"IT'S YOUR OWN FAULT YOU'RE FAT!!!" And Other Really Boring Things People Say Because They Care Deeply About You And Your Health

Lesley Kinzel: Undercover Whale.
Publish date:
April 21, 2014
fat, body politics, undercover whale, typing with flippers, flipper shaming

Last week, The Daily Beast published an essay by Emma Woolf with the title: “If You're Fat You've Only Got Yourself to Blame.“

The essay supplies the usual chatter about taking personal responsibility for your body, because you’re making the wrong choices, understand, because whatever is going on with you physically, it’s pretty much always because of choices you did or didn’t make. The tone of the essay is saturated with the customary flavors of “tough love” (because I guess there are two or three people somewhere in the internet-accessible world who have never heard this idea before) and bombastic righteousness, that this is common sense, and why do none of you have any common sense? Come on, with the common sense.

It’s a curious argument mostly because it’s such a familiar one -- there is nothing earth-shattering or radical about asserting that the responsibility for fatness lies with fat people themselves. This is actually the most popular narrative on the subject. The voices trying to acknowledge that perhaps different people are fat for a variety of reasons -- not all of them due to a habit of consuming whole buckets of Crisco in one sitting, on a reinforced couch, using an ice cream scoop -- are far fewer than those who assert that obesity is a singular problem with a singular cause and a singular solution that is universally applicable. In other words, you’re fat because you eat the wrong things, and too much of them, and there is no other reason in the world that anyone is fat.

These beliefs are based on the idea that somehow, even in the absence of formal education on the subject, we all perfectly understand the science of how bodies work, and that we are basically just furnaces on the inside, into which fuel is stuffed through the mouth, burned for energy, the leavings dropping out our back ends. SIMPLE. SIMPLE SIMPLE SIMPLE, because bodies are simple as a campfire in a flesh-box and there’s nothing more to it than that. No, no, don’t think critically about this. Never think critically, it’s bad for you.

But I digress. Woolf’s Daily Beast essay was inspired by her recent experience on a radio show, in which the host and another journalist argued that their weight problems are “not their fault” and that, “The louder the food police shout, the more they scare us into scoffing doughnuts.” Near as I can figure, the logic here is supposed to be that conflicting information about healthy eating is baffling people into -- eating doughnuts, I guess? I’m still not clear on that.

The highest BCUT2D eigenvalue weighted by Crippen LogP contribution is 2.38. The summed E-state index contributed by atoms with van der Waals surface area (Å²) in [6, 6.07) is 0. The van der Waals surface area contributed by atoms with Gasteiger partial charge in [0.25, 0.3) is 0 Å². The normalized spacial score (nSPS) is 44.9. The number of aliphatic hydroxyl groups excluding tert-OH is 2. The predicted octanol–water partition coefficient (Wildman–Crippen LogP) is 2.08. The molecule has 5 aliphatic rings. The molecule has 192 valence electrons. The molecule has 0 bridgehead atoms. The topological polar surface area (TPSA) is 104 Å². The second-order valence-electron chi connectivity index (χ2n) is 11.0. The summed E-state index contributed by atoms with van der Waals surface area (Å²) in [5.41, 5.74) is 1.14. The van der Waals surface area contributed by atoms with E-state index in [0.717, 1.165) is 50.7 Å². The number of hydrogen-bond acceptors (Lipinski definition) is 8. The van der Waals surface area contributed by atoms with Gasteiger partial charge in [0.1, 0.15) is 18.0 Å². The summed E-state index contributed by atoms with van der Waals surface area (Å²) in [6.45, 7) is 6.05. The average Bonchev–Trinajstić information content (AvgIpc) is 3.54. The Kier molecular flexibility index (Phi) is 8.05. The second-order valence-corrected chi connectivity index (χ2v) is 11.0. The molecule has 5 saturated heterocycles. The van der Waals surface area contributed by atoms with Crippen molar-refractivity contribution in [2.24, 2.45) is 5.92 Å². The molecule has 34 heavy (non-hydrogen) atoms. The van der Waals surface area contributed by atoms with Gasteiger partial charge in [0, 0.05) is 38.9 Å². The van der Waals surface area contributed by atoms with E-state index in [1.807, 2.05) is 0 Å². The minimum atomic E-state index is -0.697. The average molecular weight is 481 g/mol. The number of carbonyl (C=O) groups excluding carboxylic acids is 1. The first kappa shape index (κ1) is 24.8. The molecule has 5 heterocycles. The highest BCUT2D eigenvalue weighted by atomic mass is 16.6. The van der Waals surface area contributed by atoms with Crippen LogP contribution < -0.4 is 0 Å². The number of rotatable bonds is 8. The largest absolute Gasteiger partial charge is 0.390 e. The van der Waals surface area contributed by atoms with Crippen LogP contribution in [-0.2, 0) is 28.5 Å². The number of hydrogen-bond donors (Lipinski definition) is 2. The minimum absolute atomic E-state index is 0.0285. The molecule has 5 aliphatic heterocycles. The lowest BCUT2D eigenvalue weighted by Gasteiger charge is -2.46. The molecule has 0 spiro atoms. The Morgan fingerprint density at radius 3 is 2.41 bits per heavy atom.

But whatever the question, the answer is always “self-control.” Woolf’s point is to remind everyone that they are solely and individually responsible for the size of their bodies and the things they eat, and she resorts to a familiar metaphor:

As any ex-smoker knows, there is nothing more tempting than others lighting up around you, the sight and smell of a cigarette, the habit, the urge. Instead of blaming other smokers, I simply avoided pubs, clubs – even coffee bars – until I was through the worst cravings.This is called taking control.

Of course, there’s a problem with this popular analogy (and it's not just me always wondering if I am the only ex-smoker who had no problem being in smoking environments when I quit -- my worst triggers were traffic and writing): unlike cigarettes, alcohol, or virtually any addictive substance, food is not optional in life. You can’t avoid food cold turkey; you can’t quit eating altogether. Even avoiding secondhand exposure to specific types of food -- anything purchased via a drive-through window, for example -- is all but impossible for most people, because fast food is so ubiquitous.

Which is why the accountability argument is so perplexing. When people assert a belief that the ready availability of high-calorie fast foods are a factor in their weight, the suggested solution is self control, and the means of achieving self control is via avoidance. Which is exactly what these complaints are addressing -- the difficulty of avoiding these foods. In many cases in the US in particular, where food deserts are increasingly common in low-income communities, people must contend with the impossibility of accessing and affording “common sense” options like fruits and vegetables and other whole foods. This, of course, is not only a problem for people who want to lose weight, but for people who simply want to eat a more balanced diet.

When a person is trying to quit smoking, their goal is simply not to smoke a cigarette. When a person is trying to make more thoughtful choices about the foods they eat for the purposes of weight loss, they cannot simply stop eating. I mean, they CAN, but that comes with its own problems.

Which brings me to the other glaring issue with this approach. I probably wouldn’t even have noticed the Daily Beast article if it wasn’t subsequently commented on in a response from Tyler McCall on Fashionista, who notes that Woolf’s mention of her own struggle with anorexia seemed to undercut her assertions about self-control being the answer: